it should be noted that this 2 is basically the same as clems except in 1 one block

```
puts (1..20).inject([0, 1]){|Fibonacci| Fibonacci << Fibonacci.last(2).inject(:+) }
```

This is the best solution I ever had used 13 to print the Fibonacci series using inject 12 keyword.
Explanation:
1) `.inject([0,1])`

will hold the 11 default value (0) first value of collection 10 (1) element of the series.
2) At first Fibonacci 9 object will have 0, 1 using `Fibonacci.last(2)`

that will be 8 passed through inject
3) `.inject(:+)`

will add the 0+1 7
4) This will add 0+1 = 1 and then will 6 be pushed to `Fibonacci`

which on next iteration with 5 outer `inject([0,1])`

will become `inject(1,2)`

here 1 is the value 4 after sum (0+1) and 2 is the next iteration 3 value of collection.
and so on till the 2 end of collection

So the series will be 1 like

```
0
1
1
2
3
5
8
13
21
34
55
89
144
233
377
610
987
1597
2584
4181
6765
10946
```

Returns correct values up to `Fib(70)`

, beyond that 2 just an approximation. But extremely fast:

```
(((Math.sqrt(5.0) + 1.0) / 2.0)**n / Math.sqrt(5.0) + 0.5).floor
```

(see 1 https://en.wikipedia.org/wiki/Fibonacci_number#Computation_by_rounding for explanation)

I can think of 4 ways for now to achieve 10 the fibonacci goal!

- Using a stabby lambda:

```
puts 'Fibonacci Sequence in a Line: ', ->(a=1, b=0) { 10.times.collect { (a, b = b, a + b)[0] } }.call
```

This evaluates 10 series. But 9 if you want to get the user's number:

```
puts 'Fibonacci Sequence in a Line: ', ->(a=1, b=0) { gets.to_i.times.collect { (a, b = b, a + b)[0] } }.call
```

- Using the
`tap`

method:

```
[0, 1].tap { |a| 10.times { a.push(a[-1] + a[-2]) } }
```

- Using the
`reduce / inject`

method:

```
(1..10).reduce([0, 1]) { |a| a.push(a.last(2).sum) }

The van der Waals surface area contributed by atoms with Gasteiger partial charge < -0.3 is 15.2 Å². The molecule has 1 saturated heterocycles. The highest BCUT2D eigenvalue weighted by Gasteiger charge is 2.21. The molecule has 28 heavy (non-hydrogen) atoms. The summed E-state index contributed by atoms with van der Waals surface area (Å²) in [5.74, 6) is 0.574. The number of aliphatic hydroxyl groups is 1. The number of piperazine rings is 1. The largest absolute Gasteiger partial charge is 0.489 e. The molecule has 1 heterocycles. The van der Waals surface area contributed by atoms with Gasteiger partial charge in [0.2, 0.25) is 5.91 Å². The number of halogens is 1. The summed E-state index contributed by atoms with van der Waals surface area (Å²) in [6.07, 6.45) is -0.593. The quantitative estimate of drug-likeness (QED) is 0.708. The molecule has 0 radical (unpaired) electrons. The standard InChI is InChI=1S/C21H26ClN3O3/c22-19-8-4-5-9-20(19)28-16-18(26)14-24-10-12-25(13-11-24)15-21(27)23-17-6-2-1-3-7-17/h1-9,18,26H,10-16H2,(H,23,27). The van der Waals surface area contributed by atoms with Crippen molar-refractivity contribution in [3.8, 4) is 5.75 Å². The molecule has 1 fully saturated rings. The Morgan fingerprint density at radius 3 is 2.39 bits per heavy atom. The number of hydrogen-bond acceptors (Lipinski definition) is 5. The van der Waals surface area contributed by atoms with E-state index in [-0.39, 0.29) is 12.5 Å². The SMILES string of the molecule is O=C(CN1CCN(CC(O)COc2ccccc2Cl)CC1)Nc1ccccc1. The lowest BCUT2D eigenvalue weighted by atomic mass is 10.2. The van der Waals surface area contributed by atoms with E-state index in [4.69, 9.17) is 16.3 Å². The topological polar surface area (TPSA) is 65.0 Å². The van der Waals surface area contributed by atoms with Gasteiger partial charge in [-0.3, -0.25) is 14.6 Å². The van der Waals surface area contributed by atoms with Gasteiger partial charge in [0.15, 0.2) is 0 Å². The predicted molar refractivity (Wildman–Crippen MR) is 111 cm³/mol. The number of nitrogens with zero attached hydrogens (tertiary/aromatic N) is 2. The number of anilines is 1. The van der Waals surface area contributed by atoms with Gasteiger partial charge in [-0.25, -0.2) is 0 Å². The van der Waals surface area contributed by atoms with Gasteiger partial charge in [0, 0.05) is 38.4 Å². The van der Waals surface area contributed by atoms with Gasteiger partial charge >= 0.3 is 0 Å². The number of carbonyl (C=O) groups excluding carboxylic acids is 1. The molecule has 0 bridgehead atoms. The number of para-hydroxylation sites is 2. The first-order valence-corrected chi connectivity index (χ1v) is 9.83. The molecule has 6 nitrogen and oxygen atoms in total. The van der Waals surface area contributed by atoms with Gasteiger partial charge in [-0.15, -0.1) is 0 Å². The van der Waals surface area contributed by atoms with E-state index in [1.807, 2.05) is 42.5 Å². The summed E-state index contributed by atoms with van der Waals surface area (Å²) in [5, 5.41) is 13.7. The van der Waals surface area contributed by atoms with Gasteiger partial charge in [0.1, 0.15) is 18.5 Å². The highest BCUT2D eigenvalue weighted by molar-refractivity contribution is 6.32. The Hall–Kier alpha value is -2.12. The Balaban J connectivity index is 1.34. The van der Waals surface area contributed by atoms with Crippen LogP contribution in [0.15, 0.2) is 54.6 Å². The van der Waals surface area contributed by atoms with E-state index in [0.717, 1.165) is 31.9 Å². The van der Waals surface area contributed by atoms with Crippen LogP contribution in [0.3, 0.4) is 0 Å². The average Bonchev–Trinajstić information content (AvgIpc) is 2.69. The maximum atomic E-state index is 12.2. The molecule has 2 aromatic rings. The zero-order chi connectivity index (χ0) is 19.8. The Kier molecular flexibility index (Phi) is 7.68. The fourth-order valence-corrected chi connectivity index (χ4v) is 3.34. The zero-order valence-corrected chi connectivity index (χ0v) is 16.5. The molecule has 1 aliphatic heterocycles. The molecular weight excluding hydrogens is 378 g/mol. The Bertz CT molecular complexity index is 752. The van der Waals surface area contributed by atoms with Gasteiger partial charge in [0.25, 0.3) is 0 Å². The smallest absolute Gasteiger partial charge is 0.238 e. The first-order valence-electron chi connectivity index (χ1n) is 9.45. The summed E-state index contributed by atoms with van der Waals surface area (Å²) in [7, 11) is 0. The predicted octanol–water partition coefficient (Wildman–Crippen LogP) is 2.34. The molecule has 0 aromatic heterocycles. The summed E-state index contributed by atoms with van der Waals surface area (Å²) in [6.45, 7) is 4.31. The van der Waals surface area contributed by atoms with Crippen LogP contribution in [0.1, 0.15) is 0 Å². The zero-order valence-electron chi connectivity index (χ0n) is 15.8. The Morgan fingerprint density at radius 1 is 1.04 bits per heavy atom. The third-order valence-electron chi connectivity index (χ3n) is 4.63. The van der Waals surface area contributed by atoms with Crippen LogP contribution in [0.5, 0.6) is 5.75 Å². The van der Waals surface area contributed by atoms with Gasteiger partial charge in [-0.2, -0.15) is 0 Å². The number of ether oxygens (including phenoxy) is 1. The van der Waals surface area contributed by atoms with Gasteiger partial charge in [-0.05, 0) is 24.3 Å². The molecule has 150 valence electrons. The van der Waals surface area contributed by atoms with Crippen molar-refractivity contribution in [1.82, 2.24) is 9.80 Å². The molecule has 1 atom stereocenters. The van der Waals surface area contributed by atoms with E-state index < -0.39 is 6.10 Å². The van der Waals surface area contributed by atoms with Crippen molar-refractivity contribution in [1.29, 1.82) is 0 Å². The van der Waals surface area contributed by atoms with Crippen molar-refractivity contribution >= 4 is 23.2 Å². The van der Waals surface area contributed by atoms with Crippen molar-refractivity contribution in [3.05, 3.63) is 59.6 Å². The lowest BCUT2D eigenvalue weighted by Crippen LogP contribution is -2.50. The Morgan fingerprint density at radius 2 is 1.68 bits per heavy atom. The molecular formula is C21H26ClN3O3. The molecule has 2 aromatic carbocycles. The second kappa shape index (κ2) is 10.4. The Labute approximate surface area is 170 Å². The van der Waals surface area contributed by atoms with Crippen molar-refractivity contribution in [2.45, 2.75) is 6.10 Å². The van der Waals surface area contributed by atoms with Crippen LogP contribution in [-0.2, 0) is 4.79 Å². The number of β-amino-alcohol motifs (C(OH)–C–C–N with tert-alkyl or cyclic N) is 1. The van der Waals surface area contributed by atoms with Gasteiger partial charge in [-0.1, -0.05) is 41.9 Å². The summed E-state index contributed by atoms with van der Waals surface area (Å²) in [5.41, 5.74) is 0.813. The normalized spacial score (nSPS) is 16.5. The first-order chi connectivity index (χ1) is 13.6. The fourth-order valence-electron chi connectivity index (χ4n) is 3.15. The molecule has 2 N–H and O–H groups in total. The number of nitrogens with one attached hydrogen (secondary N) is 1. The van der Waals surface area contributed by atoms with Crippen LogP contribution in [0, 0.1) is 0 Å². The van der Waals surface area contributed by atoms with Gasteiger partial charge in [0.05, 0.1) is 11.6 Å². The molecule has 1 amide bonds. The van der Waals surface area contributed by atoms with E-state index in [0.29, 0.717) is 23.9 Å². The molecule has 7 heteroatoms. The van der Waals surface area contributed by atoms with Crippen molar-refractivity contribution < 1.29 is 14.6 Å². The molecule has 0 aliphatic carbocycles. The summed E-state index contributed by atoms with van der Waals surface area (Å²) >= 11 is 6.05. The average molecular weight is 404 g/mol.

```

or

```
10.times.reduce([0, 1]) { |a| a.push(a.last(2).sum) }
```

- Using the
`each_with_object`

or`map.with_object`

method:

```
10.times.each_with_object([0, 1]) { |_, a| a.push(a.last(2).sum) }
```

Note: If 8 you don't have Ruby 2.4+ you may not have 7 the sum method. In that case, you can add 6 the last two elements with `ary[-2] + ary[-1]`

or `ary.last(2).reduce(:+)`

.

Coming to 5 your problem:

By considering the terms in 4 the Fibonacci sequence whose values do not 3 exceed four million, find the sum of the 2 even-valued terms.

```
[0, 1].tap { |a| until (s = a.last(2).sum) > 4_000_000 do a.push(s) end }.select(&:even?).sum
```

Or (which is not that 1 great):

```
[0, 1].tap { |a| loop while a.push(a.last(2).sum)[-1] < 4_000_000 }.tap(&:pop).select(&:even?).sum
```

Outputs: 4613732

Hope this helps!

With the new lazy in ruby 2.0, you can write 1 like this.

```
puts (1..Float::INFINITY).lazy.map{|n| (0..n).inject([1,0]) {|(a,b), _| [b, a+b]}[0] }.take_while{|n| n < 4000000}.select{|x| x % 2 == 0}.reduce(:+)
```

As a summarizing solution for the answers 4 above, with my humble additions:

```
32.
times.
lazy.
with_object([0, 1]).map { |_, fib| fib[1] = fib[0] + fib[0] = fib[1]; fib[0] }.
take_while(&:>.to_proc.curry(2)[4*10**6]).
select(&:even?).
inject(:+)
```

I don't 3 really like how currying looks, but didn't 2 want it to look similar to other answers. Alternative 1 `take_while`

just for the case:

```
take_while { |value| value < 4*10**6 }.
```

Here's a one line ruby solution to Euler 1 prob #2

```
(0..4000000).take_while{|i| (0..i).reduce([1,0]){|(a,b), _| [b, a+b]}[0] <= 4000000 }.map{|i| (0..i).reduce([1,0]){|(a,b), _| [b, a+b]}[0] }.select{|i| i%2 == 0}.reduce(:+)
```

Or for better readability??

```
(0..4000000) .
take_while {|i| (0..i).reduce([1,0]){|(a,b), _| [b, a+b]}[0] <= 4000000} .
map {|i| (0..i).reduce([1,0]){|(a,b), _| [b, a+b]}[0]} .
select {|i| i%2 == 0} .
reduce(:+)
```

`(1..32).inject([0, 1]) { |fib| fib << fib.last(2).inject(:+) }`

0

More Related questions

We use cookies to improve the performance of the site. By staying on our site, you agree to the terms of use of cookies.